The local density in black holes grown by accretion with efficiency can be computed using the integral argument originally proposed by Soltan (1982). An excellent review of the method, along with a detailed discussion of the most recent determinations of the black hole mass density, is presented by Fabian (2004). Here I limit myself to estimating the black hole mass accreted during the Compton thick phase, (CT), under the hypothesis that the Compton thick source contribution to the XRB is that reported in Figure 3.
The unabsorbed 2 - 10 keV X-ray flux that enters into the computation of (CT) is obtained by assuming = 2 and NH = 3 × 1024 cm-2,
The calculation of (CT) then requires the knowledge of the bolometric correction term, the average redshift of the sources, and the accretion efficiency. For the latter, a standard value of = 0.1 is assumed, while for the average redshift, the latest results of optical identifications suggest <z> ~ 1 (e.g., Gilli 2004). The bolometric correction from the unabsorbed 2 - 10 keV luminosity to the total luminosity is known to be a function of the X-ray luminosity. Correction factors in the range kbol ~ 10 - 20 appear to be appropriate for low luminosity Seyfert-like objects (Fabian 2004), to be compared with values in the range 30 - 50 for high luminosity unobscured quasars (Elvis et al. 1994). As far as the two well studied prototype Compton thick sources NGC 6240 and IRAS 09104+4109 are concerned, a direct calculation from broadband literature data, including the contribution of the host galaxy, provides remarkably similar results: kbol ~ 10. A more precise estimate of the bolometric correction factor as a function of the X-ray properties is not possible with the present data. Spitzer Space Telescope observations of well defined samples of obscured AGN will provide a significant step forward in this direction.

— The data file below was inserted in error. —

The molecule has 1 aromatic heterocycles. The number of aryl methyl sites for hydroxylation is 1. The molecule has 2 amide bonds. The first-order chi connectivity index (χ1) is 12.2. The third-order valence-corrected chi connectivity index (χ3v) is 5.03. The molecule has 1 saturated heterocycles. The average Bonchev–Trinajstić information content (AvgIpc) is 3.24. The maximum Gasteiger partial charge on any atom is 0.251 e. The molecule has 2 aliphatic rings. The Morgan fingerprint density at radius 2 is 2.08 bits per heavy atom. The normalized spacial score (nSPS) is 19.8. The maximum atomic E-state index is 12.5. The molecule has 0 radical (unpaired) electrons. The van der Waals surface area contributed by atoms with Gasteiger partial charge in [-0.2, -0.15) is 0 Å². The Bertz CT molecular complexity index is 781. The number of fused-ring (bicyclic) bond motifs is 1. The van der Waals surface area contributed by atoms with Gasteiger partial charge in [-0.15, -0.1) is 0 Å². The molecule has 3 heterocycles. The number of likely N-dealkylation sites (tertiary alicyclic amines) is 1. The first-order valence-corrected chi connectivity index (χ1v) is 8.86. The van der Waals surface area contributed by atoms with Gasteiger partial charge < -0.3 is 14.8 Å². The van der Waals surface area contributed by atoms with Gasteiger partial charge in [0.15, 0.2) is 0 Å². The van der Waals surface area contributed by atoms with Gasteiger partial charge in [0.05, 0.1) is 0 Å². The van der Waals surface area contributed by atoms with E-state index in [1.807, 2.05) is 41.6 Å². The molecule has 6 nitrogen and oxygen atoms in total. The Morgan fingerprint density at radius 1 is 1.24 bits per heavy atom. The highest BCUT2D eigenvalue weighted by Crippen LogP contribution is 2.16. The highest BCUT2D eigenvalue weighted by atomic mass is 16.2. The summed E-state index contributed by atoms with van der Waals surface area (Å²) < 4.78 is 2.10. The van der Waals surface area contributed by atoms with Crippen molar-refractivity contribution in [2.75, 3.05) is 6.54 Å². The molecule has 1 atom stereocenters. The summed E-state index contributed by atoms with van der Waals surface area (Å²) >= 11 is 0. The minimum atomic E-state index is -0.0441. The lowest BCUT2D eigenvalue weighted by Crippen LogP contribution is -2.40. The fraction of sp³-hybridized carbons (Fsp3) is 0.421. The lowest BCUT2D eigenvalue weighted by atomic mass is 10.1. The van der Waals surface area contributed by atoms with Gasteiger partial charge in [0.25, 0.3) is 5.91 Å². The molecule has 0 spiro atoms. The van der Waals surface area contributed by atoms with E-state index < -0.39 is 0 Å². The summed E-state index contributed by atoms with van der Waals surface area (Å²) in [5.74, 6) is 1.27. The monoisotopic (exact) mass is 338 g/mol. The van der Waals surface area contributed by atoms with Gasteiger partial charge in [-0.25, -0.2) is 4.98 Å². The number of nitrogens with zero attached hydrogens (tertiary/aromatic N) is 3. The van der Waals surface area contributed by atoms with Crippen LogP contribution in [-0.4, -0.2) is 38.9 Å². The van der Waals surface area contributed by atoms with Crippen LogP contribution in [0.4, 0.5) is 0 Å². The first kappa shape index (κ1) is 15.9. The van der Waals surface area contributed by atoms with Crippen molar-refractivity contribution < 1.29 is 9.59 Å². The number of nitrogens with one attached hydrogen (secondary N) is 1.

Taking the above estimates for kbol, , and <z> at face value, the black hole mass density accreted in the Compton thick phase is about 3 × 104 M Mpc-3. This value could be slightly higher (up to 5 × 104 M Mpc-3) if the intrinsic spectral parameters are different. Based on the same argument, but following a slightly different approach, Fabian (2004) concluded that (CT) < 105 M Mpc-3. Unless the estimates of kbol, the average redshift, and the relative contribution of Compton thick sources to the XRB are revised upwards (which seems rather unlikely), they only account for some 10% of the black hole mass density grown by accretion. Thus, most of the black hole mass density is due to less obscured Compton thin sources and unobscured quasars (see Cowie & Barger, this volume).